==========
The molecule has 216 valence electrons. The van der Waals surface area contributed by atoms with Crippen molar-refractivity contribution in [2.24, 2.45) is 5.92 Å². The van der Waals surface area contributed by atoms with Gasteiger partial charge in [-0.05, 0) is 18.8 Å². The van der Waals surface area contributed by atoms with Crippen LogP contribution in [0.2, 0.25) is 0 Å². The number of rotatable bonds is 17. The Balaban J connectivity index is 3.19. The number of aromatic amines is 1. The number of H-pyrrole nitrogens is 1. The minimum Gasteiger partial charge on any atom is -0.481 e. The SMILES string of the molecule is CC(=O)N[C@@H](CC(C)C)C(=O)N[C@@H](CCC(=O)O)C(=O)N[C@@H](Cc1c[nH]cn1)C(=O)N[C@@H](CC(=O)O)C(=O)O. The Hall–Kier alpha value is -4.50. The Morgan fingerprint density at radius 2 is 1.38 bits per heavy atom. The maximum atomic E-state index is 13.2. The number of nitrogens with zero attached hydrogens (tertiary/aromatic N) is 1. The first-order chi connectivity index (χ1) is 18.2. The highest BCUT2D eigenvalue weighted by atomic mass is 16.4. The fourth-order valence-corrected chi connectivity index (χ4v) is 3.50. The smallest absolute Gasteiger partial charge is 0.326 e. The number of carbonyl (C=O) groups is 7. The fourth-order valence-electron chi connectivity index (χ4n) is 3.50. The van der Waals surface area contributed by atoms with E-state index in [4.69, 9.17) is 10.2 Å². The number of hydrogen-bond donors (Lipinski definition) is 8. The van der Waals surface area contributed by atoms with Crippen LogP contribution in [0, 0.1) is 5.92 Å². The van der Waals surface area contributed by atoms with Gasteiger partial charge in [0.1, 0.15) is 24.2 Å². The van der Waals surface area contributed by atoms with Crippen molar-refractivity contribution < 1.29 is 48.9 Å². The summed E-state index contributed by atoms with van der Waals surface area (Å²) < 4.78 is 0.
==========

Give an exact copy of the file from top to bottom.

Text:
The molecule has 216 valence electrons. The van der Waals surface area contributed by atoms with Crippen molar-refractivity contribution in [2.24, 2.45) is 5.92 Å². The van der Waals surface area contributed by atoms with Gasteiger partial charge in [-0.05, 0) is 18.8 Å². The van der Waals surface area contributed by atoms with Crippen LogP contribution in [0.2, 0.25) is 0 Å². The number of rotatable bonds is 17. The Balaban J connectivity index is 3.19. The number of aromatic amines is 1. The number of H-pyrrole nitrogens is 1. The minimum Gasteiger partial charge on any atom is -0.481 e. The SMILES string of the molecule is CC(=O)N[C@@H](CC(C)C)C(=O)N[C@@H](CCC(=O)O)C(=O)N[C@@H](Cc1c[nH]cn1)C(=O)N[C@@H](CC(=O)O)C(=O)O. The Hall–Kier alpha value is -4.50. The Morgan fingerprint density at radius 2 is 1.38 bits per heavy atom. The maximum atomic E-state index is 13.2. The number of nitrogens with zero attached hydrogens (tertiary/aromatic N) is 1. The first-order chi connectivity index (χ1) is 18.2. The highest BCUT2D eigenvalue weighted by atomic mass is 16.4. The fourth-order valence-corrected chi connectivity index (χ4v) is 3.50. The smallest absolute Gasteiger partial charge is 0.326 e. The number of carbonyl (C=O) groups is 7. The fourth-order valence-electron chi connectivity index (χ4n) is 3.50. The van der Waals surface area contributed by atoms with E-state index in [4.69, 9.17) is 10.2 Å². The number of hydrogen-bond donors (Lipinski definition) is 8. The van der Waals surface area contributed by atoms with Crippen LogP contribution in [0, 0.1) is 5.92 Å². The van der Waals surface area contributed by atoms with Gasteiger partial charge in [0.1, 0.15) is 24.2 Å². The van der Waals surface area contributed by atoms with Crippen molar-refractivity contribution < 1.29 is 48.9 Å². The summed E-state index contributed by atoms with van der Waals surface area (Å²) < 4.78 is 0.